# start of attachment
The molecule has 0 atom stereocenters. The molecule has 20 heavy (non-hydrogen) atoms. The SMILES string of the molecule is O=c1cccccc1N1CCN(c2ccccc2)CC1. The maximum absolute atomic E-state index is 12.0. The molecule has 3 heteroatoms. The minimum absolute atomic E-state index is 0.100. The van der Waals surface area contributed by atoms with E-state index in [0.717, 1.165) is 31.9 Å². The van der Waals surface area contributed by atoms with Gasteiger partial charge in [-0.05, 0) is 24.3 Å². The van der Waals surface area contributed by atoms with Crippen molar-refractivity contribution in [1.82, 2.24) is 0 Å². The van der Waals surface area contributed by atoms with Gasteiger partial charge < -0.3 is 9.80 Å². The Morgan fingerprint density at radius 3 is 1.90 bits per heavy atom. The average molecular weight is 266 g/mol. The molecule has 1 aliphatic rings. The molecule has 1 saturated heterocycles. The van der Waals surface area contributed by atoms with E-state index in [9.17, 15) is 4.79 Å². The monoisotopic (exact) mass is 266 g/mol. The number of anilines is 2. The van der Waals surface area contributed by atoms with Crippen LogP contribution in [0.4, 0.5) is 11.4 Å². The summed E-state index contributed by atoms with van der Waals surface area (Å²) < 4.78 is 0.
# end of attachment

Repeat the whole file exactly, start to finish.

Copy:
The molecule has 0 atom stereocenters. The molecule has 20 heavy (non-hydrogen) atoms. The SMILES string of the molecule is O=c1cccccc1N1CCN(c2ccccc2)CC1. The maximum absolute atomic E-state index is 12.0. The molecule has 3 heteroatoms. The minimum absolute atomic E-state index is 0.100. The van der Waals surface area contributed by atoms with E-state index in [0.717, 1.165) is 31.9 Å². The van der Waals surface area contributed by atoms with Gasteiger partial charge in [-0.05, 0) is 24.3 Å². The van der Waals surface area contributed by atoms with Crippen molar-refractivity contribution in [1.82, 2.24) is 0 Å². The van der Waals surface area contributed by atoms with Gasteiger partial charge < -0.3 is 9.80 Å². The Morgan fingerprint density at radius 3 is 1.90 bits per heavy atom. The average molecular weight is 266 g/mol. The molecule has 1 aliphatic rings. The molecule has 1 saturated heterocycles. The van der Waals surface area contributed by atoms with E-state index in [9.17, 15) is 4.79 Å². The monoisotopic (exact) mass is 266 g/mol. The number of anilines is 2. The van der Waals surface area contributed by atoms with Crippen LogP contribution in [0.4, 0.5) is 11.4 Å². The summed E-state index contributed by atoms with van der Waals surface area (Å²) < 4.78 is 0.